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Economies in Shambles

The devastating hyperinflation in the post COVID world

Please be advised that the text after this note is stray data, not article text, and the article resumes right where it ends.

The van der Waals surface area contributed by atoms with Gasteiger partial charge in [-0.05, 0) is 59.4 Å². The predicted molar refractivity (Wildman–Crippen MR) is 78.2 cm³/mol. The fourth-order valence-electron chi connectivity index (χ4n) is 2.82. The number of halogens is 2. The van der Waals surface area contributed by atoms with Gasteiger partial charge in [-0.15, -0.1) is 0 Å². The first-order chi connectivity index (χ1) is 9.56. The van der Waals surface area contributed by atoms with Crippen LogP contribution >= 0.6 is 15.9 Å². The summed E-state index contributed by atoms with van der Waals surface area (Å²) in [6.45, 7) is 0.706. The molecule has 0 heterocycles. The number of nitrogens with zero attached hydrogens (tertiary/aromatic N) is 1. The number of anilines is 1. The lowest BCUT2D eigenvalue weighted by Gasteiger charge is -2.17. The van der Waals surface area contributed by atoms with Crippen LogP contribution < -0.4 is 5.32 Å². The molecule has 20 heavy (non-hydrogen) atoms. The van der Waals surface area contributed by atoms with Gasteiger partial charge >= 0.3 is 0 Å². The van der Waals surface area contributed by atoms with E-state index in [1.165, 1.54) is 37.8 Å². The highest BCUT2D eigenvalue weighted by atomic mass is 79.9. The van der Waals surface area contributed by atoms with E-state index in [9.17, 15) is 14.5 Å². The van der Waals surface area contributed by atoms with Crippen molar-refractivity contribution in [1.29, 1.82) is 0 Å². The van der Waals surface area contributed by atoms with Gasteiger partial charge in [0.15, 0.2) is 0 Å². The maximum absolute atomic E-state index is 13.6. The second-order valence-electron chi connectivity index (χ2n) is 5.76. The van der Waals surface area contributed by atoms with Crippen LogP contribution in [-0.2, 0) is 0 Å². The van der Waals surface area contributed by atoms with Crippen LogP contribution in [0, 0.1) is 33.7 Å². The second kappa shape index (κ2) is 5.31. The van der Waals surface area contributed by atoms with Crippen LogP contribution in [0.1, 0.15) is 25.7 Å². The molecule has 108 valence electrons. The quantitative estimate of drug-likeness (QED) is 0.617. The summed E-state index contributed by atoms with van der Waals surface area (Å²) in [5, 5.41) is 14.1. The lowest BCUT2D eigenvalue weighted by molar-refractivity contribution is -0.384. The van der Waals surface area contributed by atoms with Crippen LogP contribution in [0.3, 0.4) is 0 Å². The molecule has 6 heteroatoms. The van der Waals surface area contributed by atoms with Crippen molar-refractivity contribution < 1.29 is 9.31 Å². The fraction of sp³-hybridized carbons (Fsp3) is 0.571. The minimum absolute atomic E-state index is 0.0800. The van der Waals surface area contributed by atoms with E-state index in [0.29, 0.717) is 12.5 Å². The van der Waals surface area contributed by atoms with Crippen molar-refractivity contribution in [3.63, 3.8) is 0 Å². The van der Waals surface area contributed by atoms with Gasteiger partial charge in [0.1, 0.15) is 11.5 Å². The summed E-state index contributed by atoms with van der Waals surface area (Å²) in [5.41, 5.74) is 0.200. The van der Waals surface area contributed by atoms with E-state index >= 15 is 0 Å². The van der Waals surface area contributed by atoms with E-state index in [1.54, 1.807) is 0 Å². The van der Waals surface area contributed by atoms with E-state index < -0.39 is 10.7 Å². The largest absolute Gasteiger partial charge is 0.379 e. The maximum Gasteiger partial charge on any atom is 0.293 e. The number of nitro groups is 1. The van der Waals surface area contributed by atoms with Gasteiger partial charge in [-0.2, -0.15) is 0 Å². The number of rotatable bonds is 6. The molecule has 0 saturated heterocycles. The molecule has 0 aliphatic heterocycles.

The devastating hyperinflation in the post COVID world COVID19 has had a devastating impact on the economies of the world. Many economically fragile nations got ruined post-COVID. The world is going through an uncertain passage where hyperinflation, depreciating currencies, wars between countries, internal protests/riots and debt traps are taking the center stage. Here is a case study on how different countries of the world are faring in terms of inflation and currency depreciation in the post COVID19 world presented by our analyst David May. First, we will see the list of the countries with inflation rates soaring to over three figures. The world-affected nations are Zimbabwe 257% (Jul/22) Lebanon 210% (Jun/22) Sudan 149% (Jun/22) Syria 139% (Aug/21) Venezuela 137% (Jul/22) Causes of the crisis: Zimbabwe is stifling under climbing international debt as it begins to pay the price for borrowing heavily from China for infrastructure projects at the tail end of Robert Mugabe’s regime. Ongoing giant infrastructure projects funded by Chinese financiers include the expansion of the Hwange Thermal Station with a loan of $1.2 billion, the upgrading of Robert Mugabe International Airport, and the construction of dams. Zimbabwe owes $13.5billion to multilateral financial institutions, bilateral partners, and other creditors. Due to extreme inflation in the country post COVID19 pandemic, 61% of people in Lebanon reported challenges in accessing food and other basic needs at the end of 2021 according to the World Food Program (WFP). Causes of the crisis: One of the worst Debt to GDP ratios in the world and huge depreciation in the currency. The refugee crisis of over 1.5 million refugees from the Syrian civil war. Collapse of the Ponzi scheme led to the steady decline of the Lebanese lira. Devastating double blast at the port of Beirut on 4th August, 2020: In addition to killing more than 200 and injuring 7,000, the explosion ruined businesses and the port infrastructure, including giant wheat silos. Dependence on Ukraine for the import of wheat in the country. Sudan had the worst impact of COVID19 and geopolitical tensions since 2020.  Sudan’s inflation rate for 2019 was 50.99%. For 2020 it was 150.32%, a 99.33% increase from 2019. For 2021 it galloped to 382.82%, a massive 232.49% increase from 2020. But now in 2022, it is coming down but still is in three digits. Causes of the crisis: Military Coup and political instability has resulted in protests and economic instability in Sudan. Furthermore, Sudan’s government pursued a policy of economic liberalization that has enabled a tiny group of traders, influential people, and capitalists to regulate the majority of Sudanese commercial activity. As a result, monopolistic practices have spread in primary commodities like sugar and building materials, and a significant proportion of the import and export sectors. All this coupled with the Ukraine-Russia war leading to extreme food insecurity has led to extreme inflation in Sudan. Sudan has undertaken a huge debt from France, Austria, the United States, Kuwait, Saudi Arabia, and China along with the International Monetary Fund (IMF). Reasons : Historical civil wars, the ISIS crisis,  drought in North-Eastern Syria and increase in global commodity prices as a result of the Russia-Ukraine war has led to hyperinflation in Syria. Syria is seeking debts from China out of misery to rebound from the steady and sharp plunge in its economy since 2011, the year the civil war amplified. However, joining hands with China will come with the risk of a vicious #DebtTrap that countries like Srilanka, Zimbabwe, Djbouti, and Pakistan are already suffering from. Causes of the crisis: The crisis in Venezuela is an ongoing socioeconomic and political crisis that began in Venezuela during the presidency of Hugo Chávez and worsened during Nicolás Maduro’s presidency. It has been marked by hyperinflation, escalating starvation, disease, crime, and mortality rates, resulting in massive emigration from the country. More than 6 million refugees, asylum-seekers, and migrants from Venezuela have left the country seeking food, work, and a better life. COVID19 however, exacerbated the crisis in Venezuela. Venezuelan migrants who returned to the homeland after losing their jobs abroad in the wake of the pandemic have been unable to earn wages back home. Deficiencies of fuel, electricity and clean water have flared riots and left many migrants with no option but to flee again. The country was once believed to be the most affluent in Latin America, thanks to holding the most extensive petroleum reserves in the globe. But more than a decade of plunging oil revenue and flawed administration led to the descent of the national economy, and the government has not been able to provide sufficient social services. The next group of countries whose economies are facing the heat due to the geopolitical crisis, food insecurity, debt traps, and hyperinflation in the post-COVID world are as follows Turkey 79.6% (Jul/22) Argentina 71% (Jul/22) Sri Lanka 60.8% (Jul/22) Suriname 55.6% (May/22) Iran 54% (Jul/22) The currency of Turkey has lost more than 20% of its value against the US dollar since the start of 2022. The inflation rate which was just over 8% in October 2019, reached 80% in July 2022. Other than global issues concerning all the nations, following the causes of the crisis in Turkey: President Recep Tayyip Erdogan’s flawed monetary policy. (like decreasing the cost of borrowing to increase the demand instead of cooling it down) Irrational hikes in the minimum wages. (A massive hike of over 50%) An all-time high External Debt reached $451.2 billion in March 2022, compared with $442.5 billion in the previous quarter. A woman displays her electricity bill during a protest against high energy prices in Turkey. Protests have erupted in various parts of Turkey to protest against the rising prices. Over hundred thousand people participated in a march for employment and fair wages and against hunger and poverty on the Plaza de Mayo in the center of Buenos Aires organized by the workers movement Unidad Piquetera (Picketers Union), as part of widespread protests across Argentina.  After the year 2020, inflation galloped past 70%. Analysts surveyed by Argentina’s central bank raised their inflation estimate for 2022 to 90.2%.  The primary…